Merry Christmas and tons of goodness for the new year to all who read this.
I haven’t done a round up or anything book meme-ish (or, in this case, taggish) in a while – due to time constraints and due to hoping to finish more books which I might have to acknowledge I won’t due to aforementioned time constraints. So I thought I might do this one along with shellyrae @ Book’d Out Just for Fun (as that old Singing Althea Calypso goes).
The challenge is to complete the prompts using the titles from the books you’ve read in 2020. Consider yourself tagged.
2020 was the year of Greyborn Rising by Derry Sandy – not just because it was one of my faves but because, like in the book, things seen and unseen – looking at you COVID-19 – were coming at us out of the woodworks and we had to stay #cutlassready.
In 2020, I wanted to be Storm (Storm Limited Series 1, 2, 3, 4) – not necessarily talking plot here but Storm is a reflective, complicated, powerful badass (who needs her own Origins feature film by the way) who Black women and girls can project themselves in to – or who can remind us of our own potential for greatness…even if we can’t harness the wind.
In 2020, I was Girl, Woman, Other by Bernadine Evaristo – technically, I still need to read the full book but, yeah, this fits.
In 2020, I gained Art
Exposed by Chavel Thomas – I actually interviewed this artist this year but I’m choosing this book to reference all of the art created in 2020 during the pandemic that I’ve been privileged to have a front row seat to, interviewing artists for my CREATIVE SPACE series. A favourite day is still the private tour of Heather Doram’s studio overflowing with art created when, column aside, I was still struggling to write (oh, btw, I’m writing again…finally).
In 2020, I lost The Girl from Everywhere by Heidi Heilig – just no travel, no travel for the foreseeable future and that makes me sad.
In 2020, I loved The Old Guard (Book One: Opening Fire and Book Two: Force Multiplied) by Greg Rucka (words) and Leandro Fernando (art) – easily one of my top 5 (who’m I kidding top 3, maybe 2) movies of the year and my most fun movie experience to return to for a boost since and great on the representation front between its Black female director, first for a comic book action feature film (Gina Prince-Bythewood), its gay lovers (beautifully played by Marwan Kenzari and Luca Marinelli), Black female co-lead (Kiki Layne), female lead in a comic book action film (Charlize Theron), and Chiwetel Ejiofor (existing), passing the Bechdel-Wallace and the Duvernay tests without hitting you over the head with its wokeness, just by telling a simple and complete story, not to mention an action flick with nuance re its villainy (ah, Booker) and historical scope and complexity re its character origins, in addition to some dance-like John Wick-esque choreographed fight scenes.
In 2020, I hated racism (see Black Brother, Black Brother by Jewell Parker Rhodes) – I mean, I always hate racism but this teen/young adult novel captures some of the inner and outer complexities of being Black in a world of systemic and overt racism and proved the perfect book for the 2020 season of racial reckoning as propelled by the #BlackLivesMatter uprising; easily one of my favourite reads and definitely my quickest read of the year.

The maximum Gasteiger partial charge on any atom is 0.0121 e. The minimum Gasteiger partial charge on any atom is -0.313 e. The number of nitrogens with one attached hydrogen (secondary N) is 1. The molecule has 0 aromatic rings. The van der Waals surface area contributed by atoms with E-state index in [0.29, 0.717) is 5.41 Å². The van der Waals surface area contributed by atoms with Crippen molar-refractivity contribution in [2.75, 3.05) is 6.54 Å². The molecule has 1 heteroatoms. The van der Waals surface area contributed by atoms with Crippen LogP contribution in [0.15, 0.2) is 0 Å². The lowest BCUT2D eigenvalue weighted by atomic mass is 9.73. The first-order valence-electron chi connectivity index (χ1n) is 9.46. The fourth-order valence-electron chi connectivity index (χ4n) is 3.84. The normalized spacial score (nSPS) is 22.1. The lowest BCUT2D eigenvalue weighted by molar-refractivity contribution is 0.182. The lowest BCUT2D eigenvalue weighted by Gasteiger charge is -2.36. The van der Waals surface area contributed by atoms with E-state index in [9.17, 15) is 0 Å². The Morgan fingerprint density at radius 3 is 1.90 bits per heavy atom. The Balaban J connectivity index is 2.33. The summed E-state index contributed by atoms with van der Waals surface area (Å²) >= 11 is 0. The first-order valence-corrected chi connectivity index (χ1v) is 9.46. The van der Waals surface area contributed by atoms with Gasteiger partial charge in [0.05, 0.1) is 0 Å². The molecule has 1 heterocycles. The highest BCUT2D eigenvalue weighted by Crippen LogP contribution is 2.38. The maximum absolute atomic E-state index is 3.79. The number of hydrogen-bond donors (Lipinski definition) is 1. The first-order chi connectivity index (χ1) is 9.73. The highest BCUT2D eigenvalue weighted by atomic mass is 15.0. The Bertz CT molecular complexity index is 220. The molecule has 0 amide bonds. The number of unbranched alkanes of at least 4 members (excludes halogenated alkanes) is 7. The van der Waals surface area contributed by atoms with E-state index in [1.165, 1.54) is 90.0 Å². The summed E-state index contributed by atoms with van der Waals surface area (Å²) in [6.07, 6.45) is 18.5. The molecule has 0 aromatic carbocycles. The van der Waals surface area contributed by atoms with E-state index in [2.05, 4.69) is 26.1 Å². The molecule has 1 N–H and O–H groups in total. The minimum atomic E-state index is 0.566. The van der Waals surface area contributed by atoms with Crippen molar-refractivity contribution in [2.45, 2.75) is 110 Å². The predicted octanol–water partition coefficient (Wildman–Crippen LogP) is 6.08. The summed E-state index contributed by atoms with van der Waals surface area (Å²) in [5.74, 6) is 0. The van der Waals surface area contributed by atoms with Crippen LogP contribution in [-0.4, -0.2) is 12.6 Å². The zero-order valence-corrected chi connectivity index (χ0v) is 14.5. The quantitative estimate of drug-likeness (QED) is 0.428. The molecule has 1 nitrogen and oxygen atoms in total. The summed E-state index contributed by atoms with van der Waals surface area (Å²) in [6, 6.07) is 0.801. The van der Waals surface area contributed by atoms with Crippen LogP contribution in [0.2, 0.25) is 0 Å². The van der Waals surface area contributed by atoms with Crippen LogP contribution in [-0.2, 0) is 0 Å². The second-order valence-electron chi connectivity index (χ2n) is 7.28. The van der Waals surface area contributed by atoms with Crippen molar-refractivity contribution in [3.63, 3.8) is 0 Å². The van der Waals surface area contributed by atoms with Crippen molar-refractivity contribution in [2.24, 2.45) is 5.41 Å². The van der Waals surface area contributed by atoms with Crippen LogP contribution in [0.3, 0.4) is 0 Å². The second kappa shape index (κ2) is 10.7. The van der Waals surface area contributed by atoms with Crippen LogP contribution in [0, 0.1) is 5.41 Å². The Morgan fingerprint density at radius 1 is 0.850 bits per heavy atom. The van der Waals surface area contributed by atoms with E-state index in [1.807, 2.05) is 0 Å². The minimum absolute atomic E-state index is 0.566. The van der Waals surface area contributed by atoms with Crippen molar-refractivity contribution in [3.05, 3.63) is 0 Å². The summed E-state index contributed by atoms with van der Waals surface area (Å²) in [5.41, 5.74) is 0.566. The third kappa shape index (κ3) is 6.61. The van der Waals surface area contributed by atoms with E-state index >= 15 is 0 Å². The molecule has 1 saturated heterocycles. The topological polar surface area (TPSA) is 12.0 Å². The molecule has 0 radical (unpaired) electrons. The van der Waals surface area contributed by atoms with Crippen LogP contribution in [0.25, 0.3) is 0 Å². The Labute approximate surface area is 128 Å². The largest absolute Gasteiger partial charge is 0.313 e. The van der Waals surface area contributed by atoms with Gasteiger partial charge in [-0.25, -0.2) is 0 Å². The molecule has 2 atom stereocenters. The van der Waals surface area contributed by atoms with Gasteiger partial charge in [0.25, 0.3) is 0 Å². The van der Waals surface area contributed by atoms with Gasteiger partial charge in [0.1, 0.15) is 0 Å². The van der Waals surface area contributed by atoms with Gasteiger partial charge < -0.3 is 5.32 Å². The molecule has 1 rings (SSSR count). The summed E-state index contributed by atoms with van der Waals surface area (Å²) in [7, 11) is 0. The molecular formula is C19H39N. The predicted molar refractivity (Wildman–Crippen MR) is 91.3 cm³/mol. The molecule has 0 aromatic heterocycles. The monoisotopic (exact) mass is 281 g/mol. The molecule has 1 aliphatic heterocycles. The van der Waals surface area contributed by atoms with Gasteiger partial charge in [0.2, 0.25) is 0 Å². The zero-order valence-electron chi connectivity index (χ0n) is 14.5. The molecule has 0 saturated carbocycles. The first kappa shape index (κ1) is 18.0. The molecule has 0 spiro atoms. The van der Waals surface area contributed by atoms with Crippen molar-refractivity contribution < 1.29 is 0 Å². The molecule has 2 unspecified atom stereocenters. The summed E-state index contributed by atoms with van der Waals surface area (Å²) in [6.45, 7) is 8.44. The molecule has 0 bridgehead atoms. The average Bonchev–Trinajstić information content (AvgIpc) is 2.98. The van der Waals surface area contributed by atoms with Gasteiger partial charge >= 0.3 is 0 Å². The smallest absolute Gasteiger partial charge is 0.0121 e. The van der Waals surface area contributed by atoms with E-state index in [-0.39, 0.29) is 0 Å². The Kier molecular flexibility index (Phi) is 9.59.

In 2020, I learned Creole Clay: Heritage Ceramics in the Contemporary Caribbean by Patricia J. Fay – there were things about my father’s family and his mother specifically that were new to me and I ended up revisiting family business in my newspaper column.
In 2020, I was surprised by The Fifth Season by N. K. Jemison – One of my favourite reads of the year but in the real world I was not ready for this dystopian future in which we’ve found ourselves nor the reminder that we are our own worst enemy (just wear the damn mask! …and stop voting for would-be fascists).
In 2020, I went to Small Island by Andrea Levy – because that’s where I live; on a small island in the Caribbean and this was the year to tap ah yuh yaad (also I got to see this free for a time during lockdown stage adaptation from home – still need to read the book).
In 2020, I missed out on Buzz and Bingo in the Monster Maze by Alan Durant and Sholto Walker – because this is a children’s party book with costumes I feel fine using it as a euphemism for Carnival because Carnival was cancelled in 2020 because 2020 didn’t want us to have nice things (just look at those maskless fools back in 2019).
In 2020, my family were An American Marriage by Tayari Jones – by which I mean to say as dysfunctional as ever, like every other family – bookwise though this is another one I’d recommend for any one still scratching their heads over why BLM activists put their health at risk to take to the streets seeking justice for Breonna Taylor, George Floyd, and others – too many others.
In 2021, I hope August Issue 1 by Fallen Angel T.J.G with illustrations by Sonalli Andrews – chosen not for the plot but because in 2020 we want that August, that summer, feeling back all year round, mangoes in full bloom, Carnival on full blast, and that feeling of freedom and possibility, no state of emergency, no curfew, warm sun and fresh air breathed freely, hopefully we the people of the world will through responsible action be on track to getting our lives back; and with reference to the book, because it is the first graphic novel out of Antigua and independently produced, may it remind us to try new things in the new year.
I read (calling it!) 18 books this year – 4 less than last year (sigh) – and my reviews are linked; check em out. If you do the tag, post the link in the comments so I can check out your books as well.
Thanks, Shelly, by the way for ballooning my TBR to which The Lost and the Damned, Love in Lockdown (did you really gain love in lockdown, Shelly, do tell?), and Little Wonders have now been added.